Rigid PCBs are the most commonly used circuit boards in the world. From the name itself, it is clear that they are made of materials that are not flexible. Therefore, after the manufacturing process, one cannot alter their shape or fold them. The most common material used for rigid boards is fiber-glass-based FR4 material.
Avoid component procurement delays by using a single vendor to source your parts. Transparent pricing. Fast turn-times. Learn more about our assembly services here.
Below are the characteristics of rigid boards:
- They are stiff and cannot be twisted or folded.
- The stiffness is due to the FR4 reinforcement.
- Copper traces and paths run across these boards which connect different components and layers..
- Modification of shape is not possible after fabrication.
- These PCBs can have single, double, or multilayer structures.
Initially, the circuit board design and documentation take place followed by the actual rigid board assembly process.
Below are a few important files and documents that are required before the assembly process begins.
- BOM file: The bill of materials lists all the electrical and mechanical parts used in the assembly.
- Neutral database file: A neutral CAD database is equally important to the assembly process as it is to the fabrication process.
- X-Y placement file: To program the automated placement machinery.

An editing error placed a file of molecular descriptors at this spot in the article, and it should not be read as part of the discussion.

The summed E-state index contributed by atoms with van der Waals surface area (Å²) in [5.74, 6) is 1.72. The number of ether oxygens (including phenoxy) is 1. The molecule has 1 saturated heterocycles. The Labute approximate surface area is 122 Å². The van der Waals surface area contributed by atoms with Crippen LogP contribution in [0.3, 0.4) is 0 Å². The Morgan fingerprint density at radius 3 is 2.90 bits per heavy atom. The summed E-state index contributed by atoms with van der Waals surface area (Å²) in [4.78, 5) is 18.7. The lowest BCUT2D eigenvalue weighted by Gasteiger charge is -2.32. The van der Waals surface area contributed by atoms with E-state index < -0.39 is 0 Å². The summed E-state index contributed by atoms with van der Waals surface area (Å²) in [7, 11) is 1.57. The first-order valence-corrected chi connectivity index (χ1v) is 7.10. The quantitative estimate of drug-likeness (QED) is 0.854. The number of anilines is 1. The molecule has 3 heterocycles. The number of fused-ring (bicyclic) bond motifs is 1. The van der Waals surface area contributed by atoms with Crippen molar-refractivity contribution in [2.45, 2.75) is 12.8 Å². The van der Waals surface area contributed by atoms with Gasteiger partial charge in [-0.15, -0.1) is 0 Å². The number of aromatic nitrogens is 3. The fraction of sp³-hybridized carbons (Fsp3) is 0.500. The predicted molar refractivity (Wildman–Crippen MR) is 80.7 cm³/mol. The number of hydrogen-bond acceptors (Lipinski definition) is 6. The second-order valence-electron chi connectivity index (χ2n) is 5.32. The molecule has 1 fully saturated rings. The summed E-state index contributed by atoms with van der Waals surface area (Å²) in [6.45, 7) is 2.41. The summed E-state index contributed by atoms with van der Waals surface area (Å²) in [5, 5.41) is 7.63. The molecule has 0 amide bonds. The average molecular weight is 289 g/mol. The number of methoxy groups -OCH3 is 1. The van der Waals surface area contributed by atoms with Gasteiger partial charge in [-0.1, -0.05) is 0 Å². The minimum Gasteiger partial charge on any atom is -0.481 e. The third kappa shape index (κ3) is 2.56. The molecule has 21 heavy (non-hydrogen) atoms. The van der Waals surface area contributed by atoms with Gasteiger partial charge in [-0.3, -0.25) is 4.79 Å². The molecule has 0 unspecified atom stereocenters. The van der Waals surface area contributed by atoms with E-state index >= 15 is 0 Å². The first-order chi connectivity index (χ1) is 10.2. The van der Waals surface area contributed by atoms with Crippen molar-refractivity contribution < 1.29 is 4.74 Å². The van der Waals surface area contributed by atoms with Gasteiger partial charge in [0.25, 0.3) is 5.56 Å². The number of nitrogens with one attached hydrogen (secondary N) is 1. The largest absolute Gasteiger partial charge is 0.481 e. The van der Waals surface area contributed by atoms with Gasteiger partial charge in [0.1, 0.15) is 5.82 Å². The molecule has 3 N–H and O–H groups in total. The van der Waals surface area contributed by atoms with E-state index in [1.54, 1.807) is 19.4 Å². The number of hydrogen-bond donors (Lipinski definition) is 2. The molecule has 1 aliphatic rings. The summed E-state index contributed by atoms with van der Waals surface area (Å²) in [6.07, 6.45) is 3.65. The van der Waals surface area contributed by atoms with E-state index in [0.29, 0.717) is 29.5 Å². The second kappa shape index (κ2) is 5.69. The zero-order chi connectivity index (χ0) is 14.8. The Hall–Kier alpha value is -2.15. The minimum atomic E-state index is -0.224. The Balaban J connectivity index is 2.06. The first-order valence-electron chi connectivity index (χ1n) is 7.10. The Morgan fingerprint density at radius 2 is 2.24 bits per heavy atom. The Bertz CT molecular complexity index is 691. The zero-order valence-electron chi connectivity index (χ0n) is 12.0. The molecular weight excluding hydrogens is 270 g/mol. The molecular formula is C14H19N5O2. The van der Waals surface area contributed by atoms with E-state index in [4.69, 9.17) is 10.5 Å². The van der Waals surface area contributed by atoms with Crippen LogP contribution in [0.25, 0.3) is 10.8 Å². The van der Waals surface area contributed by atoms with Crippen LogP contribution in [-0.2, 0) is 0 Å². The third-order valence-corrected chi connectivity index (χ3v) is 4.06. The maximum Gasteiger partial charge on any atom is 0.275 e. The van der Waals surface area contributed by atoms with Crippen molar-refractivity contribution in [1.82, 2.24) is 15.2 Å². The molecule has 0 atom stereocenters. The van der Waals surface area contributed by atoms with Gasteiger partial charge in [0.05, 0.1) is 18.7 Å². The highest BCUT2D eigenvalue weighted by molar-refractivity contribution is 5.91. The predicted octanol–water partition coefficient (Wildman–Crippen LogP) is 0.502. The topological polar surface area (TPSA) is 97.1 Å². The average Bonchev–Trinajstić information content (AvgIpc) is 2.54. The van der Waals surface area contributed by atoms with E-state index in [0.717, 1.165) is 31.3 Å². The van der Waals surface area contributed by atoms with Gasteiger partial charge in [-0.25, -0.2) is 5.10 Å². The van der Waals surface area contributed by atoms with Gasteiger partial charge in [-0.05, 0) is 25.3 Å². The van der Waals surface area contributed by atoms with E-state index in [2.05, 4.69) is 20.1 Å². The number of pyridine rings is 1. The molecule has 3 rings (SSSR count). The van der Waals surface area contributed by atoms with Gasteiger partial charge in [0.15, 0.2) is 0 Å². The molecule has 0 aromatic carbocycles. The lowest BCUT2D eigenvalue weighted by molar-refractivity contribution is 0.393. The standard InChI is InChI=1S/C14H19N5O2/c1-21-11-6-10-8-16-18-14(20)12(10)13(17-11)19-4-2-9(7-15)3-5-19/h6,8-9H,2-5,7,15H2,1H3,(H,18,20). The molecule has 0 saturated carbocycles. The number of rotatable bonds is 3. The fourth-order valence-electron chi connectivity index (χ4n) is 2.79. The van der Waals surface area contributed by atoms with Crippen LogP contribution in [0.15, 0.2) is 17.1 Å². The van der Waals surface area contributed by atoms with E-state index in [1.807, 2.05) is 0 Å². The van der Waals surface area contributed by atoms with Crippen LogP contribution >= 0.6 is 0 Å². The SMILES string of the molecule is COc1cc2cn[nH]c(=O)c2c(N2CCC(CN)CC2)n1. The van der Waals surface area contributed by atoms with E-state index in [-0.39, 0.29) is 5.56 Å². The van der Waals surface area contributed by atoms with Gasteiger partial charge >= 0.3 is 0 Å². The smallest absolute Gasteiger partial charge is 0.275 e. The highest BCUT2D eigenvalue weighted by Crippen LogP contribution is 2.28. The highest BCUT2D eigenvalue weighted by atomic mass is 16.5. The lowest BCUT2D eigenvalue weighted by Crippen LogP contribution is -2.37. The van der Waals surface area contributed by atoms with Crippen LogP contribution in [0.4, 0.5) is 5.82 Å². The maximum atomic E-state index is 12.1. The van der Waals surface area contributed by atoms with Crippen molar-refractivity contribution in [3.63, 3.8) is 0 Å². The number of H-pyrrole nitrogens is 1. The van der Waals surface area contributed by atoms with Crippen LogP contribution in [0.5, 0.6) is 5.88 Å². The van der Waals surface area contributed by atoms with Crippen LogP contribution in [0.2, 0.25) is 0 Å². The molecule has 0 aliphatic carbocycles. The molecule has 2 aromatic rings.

- Solder paste stencil artwork file: This file comes in the Gerber format and includes the details of how the solder should be screened through the stencils.
- Test point location files: Testing of the assembled boards ensure the accuracy of the process. This file includes all the test point locations to conduct the required tests of the circuit board.
- Schematic: The schematic is the basis of the PCB layout and can be in any format as per the choice of the board manufacturer.
- Assembly drawing: Indicates how the rigid PCB assembly should be performed.
The rigid board assembly process can be simply put in the following stages:
- Applying solder paste: Solder paste is applied using a stencil.
- Automated placement of SMT components: The panel moves along the placement line and the pick-and-place machine places the surface-mount components.
- Reflow soldering: Panels move to the reflow oven for soldering. Only surface-mount components are soldered using this process.
- Inspection: Automated optical inspection (AOI) or X-ray inspection is carried out to ensure proper soldering and placement of components.
- Through-hole component mounting: Through-hole components are placed on the rigid board.
- Wave/manual/selective soldering: For through-hole components, any one of the three soldering methods is used as per convenience.
- Cleaning: Once soldering is done, rigid PCBs are washed using deionized water/IPA to remove contaminants.
- Soldering of non-washable components: Components that are non-washable are only soldered to the board after the cleaning process is complete.
- Final inspection: Thorough inspection of the assembled components is done.
- Testing: Functional, in-circuit, or flying probe tests are done to ensure the quality of the assembly.
- Conformal coating: It protects the board from environmental conditions and moisture. It is not mandatory and depends on your requirements.
- Package and delivery: Once the board assembly is checked and verified for its functionality, it is properly packaged and sent for delivery.
This is how rigid PCBs are assembled. Proper planning and design can save a lot of time and bring down the cost of rigid board assembly.
We source components from chip manufacturers across the globe, including Mouser, Digi-Key, Arrow Electronics and others. We also warehouse a significant inventory of common parts. If we cannot source a specific component, our engineers will make recommendations for fair-price alternatives.